Any Way You Slice It, Deep Sales Is What’ll Drive Results Right Now

If you aren't adopting a deep sales approach these days, you're bound to come up short.
If you aren’t adopting a deep sales approach these days, you’re bound to come up short.

Why am I a believer in deep sales?

One reason – it got me out of embarrassing myself at golf, over my fear of heights, and into millions of dollars of business with a great client. 

Let me explain.

How deep sales got me out of embarrassing myself in golf and into millions of dollars of business.

Many years ago, my boss asked me to take some people golfing. They were contacts at one of our biggest clients, a large healthcare provider, and they loved the sport. The thought was, if I took them to play, I’d build a better relationship with them and expand their investment.

The problem?

First, everyone took them golfing, so it was hardly unique. More pressing, I played golf, but not particularly well. 

And I don’t think anyone was going to have fun spending 5 sun-drenched hours watching me shoot 150.

But that’s where inspiration struck. I’ve always believed in going deep with my clients, i.e. prioritizing research about them to the point I immerse myself in their world. I, of course, did it with these clients, and remembered a suddenly-invaluable piece of insight about them – 

One of them was a professional rock climber. Forget golf, I said. We’re going indoor rock climbing!

How did it go? Amazing. Most of us learned a new skill. Some of us got over a fear of heights (myself included). And all of us bonded, leading to a deeper relationship than golf ever could. 

Of course, one rock climbing trip a deal doesn’t make. We also went deep and wide into the relationship to maximize the impact of our partnership.

How? These three steps: 

  1. We made the one-on-one connection first, by really understanding the customers’ needs and wants.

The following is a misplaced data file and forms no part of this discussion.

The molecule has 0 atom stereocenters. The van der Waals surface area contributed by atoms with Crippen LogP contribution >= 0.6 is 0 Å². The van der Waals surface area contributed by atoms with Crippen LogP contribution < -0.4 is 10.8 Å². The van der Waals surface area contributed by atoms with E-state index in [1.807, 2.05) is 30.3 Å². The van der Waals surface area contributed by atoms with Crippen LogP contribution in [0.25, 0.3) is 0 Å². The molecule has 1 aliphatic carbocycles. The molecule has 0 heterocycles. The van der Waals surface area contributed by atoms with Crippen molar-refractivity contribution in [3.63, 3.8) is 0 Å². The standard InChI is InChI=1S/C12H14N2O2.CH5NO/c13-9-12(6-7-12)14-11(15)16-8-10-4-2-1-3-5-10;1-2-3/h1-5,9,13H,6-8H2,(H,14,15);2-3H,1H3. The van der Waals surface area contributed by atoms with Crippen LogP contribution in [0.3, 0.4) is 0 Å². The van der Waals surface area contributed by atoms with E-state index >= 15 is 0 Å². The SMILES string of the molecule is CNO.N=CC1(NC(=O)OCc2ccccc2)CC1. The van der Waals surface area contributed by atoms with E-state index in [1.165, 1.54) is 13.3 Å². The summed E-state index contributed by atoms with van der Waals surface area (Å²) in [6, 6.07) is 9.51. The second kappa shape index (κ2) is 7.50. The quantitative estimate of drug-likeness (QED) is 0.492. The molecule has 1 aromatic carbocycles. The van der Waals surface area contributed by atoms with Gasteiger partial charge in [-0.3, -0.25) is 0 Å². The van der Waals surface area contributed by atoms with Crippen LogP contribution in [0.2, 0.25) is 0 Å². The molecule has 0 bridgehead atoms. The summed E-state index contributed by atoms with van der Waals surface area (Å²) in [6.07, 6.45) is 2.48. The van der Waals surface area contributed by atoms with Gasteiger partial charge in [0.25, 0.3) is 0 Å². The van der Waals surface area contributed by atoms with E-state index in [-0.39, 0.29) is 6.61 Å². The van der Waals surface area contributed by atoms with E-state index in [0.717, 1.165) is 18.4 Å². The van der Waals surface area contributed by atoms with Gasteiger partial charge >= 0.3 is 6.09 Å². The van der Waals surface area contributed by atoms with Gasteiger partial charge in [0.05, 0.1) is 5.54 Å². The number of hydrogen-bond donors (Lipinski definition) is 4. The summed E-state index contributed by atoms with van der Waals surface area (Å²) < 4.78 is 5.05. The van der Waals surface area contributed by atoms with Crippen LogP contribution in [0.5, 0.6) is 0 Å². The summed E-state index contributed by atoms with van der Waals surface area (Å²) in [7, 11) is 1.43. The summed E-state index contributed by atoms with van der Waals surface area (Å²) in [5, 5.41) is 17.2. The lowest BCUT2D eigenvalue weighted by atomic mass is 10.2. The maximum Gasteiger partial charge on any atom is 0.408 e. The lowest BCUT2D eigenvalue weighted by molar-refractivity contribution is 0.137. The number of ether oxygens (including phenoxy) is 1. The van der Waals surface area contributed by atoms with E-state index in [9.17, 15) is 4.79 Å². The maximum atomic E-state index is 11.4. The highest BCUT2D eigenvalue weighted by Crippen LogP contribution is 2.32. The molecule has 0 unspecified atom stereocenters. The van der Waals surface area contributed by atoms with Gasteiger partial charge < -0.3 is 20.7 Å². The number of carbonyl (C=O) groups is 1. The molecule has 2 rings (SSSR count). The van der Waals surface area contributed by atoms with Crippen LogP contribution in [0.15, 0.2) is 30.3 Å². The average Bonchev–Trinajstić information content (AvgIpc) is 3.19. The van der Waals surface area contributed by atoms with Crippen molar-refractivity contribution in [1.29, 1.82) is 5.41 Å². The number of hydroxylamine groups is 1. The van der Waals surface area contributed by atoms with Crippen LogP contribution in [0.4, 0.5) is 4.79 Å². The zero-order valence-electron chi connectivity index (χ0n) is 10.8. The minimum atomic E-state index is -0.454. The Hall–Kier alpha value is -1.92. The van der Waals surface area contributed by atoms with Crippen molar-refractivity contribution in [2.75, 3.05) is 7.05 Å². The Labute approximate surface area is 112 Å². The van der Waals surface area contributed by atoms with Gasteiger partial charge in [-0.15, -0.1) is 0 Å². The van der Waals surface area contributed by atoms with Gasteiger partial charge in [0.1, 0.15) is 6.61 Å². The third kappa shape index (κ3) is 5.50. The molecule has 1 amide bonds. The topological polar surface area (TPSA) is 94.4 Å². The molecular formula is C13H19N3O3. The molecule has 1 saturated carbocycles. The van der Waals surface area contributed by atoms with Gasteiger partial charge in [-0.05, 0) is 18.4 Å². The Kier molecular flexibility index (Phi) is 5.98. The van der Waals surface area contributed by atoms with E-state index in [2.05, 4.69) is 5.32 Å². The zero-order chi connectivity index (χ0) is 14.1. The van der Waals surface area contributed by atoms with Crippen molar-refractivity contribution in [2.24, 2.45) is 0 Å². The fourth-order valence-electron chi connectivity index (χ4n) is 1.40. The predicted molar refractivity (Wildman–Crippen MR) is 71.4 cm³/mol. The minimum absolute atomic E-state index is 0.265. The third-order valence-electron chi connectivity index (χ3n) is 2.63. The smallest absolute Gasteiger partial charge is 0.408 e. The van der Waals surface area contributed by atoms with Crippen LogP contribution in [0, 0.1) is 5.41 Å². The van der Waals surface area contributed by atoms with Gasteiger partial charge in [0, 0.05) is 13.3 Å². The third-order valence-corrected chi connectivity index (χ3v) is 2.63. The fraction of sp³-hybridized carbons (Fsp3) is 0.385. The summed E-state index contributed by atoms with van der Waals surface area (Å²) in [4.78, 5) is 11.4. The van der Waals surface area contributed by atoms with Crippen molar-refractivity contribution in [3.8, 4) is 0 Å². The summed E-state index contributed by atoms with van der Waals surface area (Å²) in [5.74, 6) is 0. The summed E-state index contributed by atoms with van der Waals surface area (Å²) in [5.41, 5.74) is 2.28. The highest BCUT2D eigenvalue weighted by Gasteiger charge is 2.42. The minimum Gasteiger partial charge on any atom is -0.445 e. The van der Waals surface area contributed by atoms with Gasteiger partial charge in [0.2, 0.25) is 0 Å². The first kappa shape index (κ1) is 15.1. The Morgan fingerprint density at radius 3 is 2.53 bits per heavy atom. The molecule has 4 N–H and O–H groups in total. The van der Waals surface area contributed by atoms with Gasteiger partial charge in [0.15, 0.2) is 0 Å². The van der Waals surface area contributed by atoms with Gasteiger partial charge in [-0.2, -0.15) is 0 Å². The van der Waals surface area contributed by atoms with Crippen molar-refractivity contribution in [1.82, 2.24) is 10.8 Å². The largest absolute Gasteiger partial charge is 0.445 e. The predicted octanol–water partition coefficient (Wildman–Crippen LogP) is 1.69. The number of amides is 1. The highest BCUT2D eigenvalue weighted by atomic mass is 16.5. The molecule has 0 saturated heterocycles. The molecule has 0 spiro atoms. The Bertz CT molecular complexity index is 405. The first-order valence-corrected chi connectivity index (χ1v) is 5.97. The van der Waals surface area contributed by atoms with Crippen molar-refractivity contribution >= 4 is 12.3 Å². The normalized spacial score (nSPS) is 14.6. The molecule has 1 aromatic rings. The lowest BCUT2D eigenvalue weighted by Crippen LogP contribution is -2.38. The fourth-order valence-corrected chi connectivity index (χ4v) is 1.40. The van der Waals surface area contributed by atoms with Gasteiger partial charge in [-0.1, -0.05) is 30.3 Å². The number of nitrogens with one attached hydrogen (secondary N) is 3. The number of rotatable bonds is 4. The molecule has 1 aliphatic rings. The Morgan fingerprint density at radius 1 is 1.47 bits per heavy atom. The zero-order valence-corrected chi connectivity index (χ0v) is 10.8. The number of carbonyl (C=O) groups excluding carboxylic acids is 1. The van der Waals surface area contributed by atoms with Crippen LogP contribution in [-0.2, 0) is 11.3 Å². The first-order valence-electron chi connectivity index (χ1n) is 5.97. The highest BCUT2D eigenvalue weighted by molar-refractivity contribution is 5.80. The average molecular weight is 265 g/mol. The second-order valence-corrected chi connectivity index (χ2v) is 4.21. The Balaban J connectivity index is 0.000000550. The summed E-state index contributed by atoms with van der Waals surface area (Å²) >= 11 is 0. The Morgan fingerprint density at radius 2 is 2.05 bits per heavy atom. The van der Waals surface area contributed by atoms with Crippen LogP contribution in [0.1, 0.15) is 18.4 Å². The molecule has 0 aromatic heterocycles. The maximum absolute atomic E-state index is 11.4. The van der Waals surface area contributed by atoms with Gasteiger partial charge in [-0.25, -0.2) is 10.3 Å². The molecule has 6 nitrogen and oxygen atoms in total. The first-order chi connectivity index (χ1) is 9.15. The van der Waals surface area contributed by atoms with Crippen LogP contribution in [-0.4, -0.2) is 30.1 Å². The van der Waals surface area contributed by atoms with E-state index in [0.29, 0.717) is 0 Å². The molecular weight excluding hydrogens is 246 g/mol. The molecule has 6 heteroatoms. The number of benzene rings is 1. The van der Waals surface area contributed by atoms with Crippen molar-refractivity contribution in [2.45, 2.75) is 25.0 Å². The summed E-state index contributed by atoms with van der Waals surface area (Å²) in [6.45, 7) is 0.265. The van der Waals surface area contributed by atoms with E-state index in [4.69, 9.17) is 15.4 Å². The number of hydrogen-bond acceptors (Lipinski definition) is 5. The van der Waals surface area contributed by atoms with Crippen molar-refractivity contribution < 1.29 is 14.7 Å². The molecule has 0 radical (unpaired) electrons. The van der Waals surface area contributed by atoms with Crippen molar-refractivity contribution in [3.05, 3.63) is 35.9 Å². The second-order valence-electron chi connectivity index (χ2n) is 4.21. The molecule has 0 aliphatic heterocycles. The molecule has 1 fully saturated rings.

2. We went deep into one department, connecting with every team member, and then broadening our connections with another department.
  3.  We then broadened the impact of connected teams across the organization, reaching top-level executives. 

That’s precisely how I see the ‘deep sales’ phenomenon that has picked up so much steam lately. Among the first ones who discussed ‘deep sales’ online was author and Inc. Columnist Samuel B. Bacharach, who defined it as:

“… a deep partnership in which you and your customer co-define the challenge, partner for innovation, and pursue the solutions that serve the customer needs. This ‘deep selling’ requires a deep sense of empathy. You need the ability to understand not only the needs, but the wants and aspirations of the other party.”

LinkedIn recently introduced the world’s first deep sales platform, a technology tool that aims to close the buyer-seller gap with high-quality data-generating dynamic insights that empower sales teams to take the right actions and have better outcomes. And I couldn’t be more excited. 

Is sales in trouble? I don’t think so – it just needs a new perspective. 

Some say sales is in trouble. But I don’t think that’s true. It simply needs a fresh perspective that goes deeper into business relationships.

The rules have changed, and sales professionals must learn new moves. 

Like how to gain customers’ trust and sell in a predominantly virtual environment. Or how to develop a strong presence on LinkedIn (I’ve written about my experience: I was an ‘invisible woman’ three years ago, and now I’m a LinkedIn Sales [In]sider — all thanks to the consistent use of this platform). Or how to implement a proper buyer-first approach based on listening and built on empathy. 

Deep sales is the answer to those challenges because it’s rooted in authentic human connections. And that never goes out of style.

Learn More About Deep Sales Here


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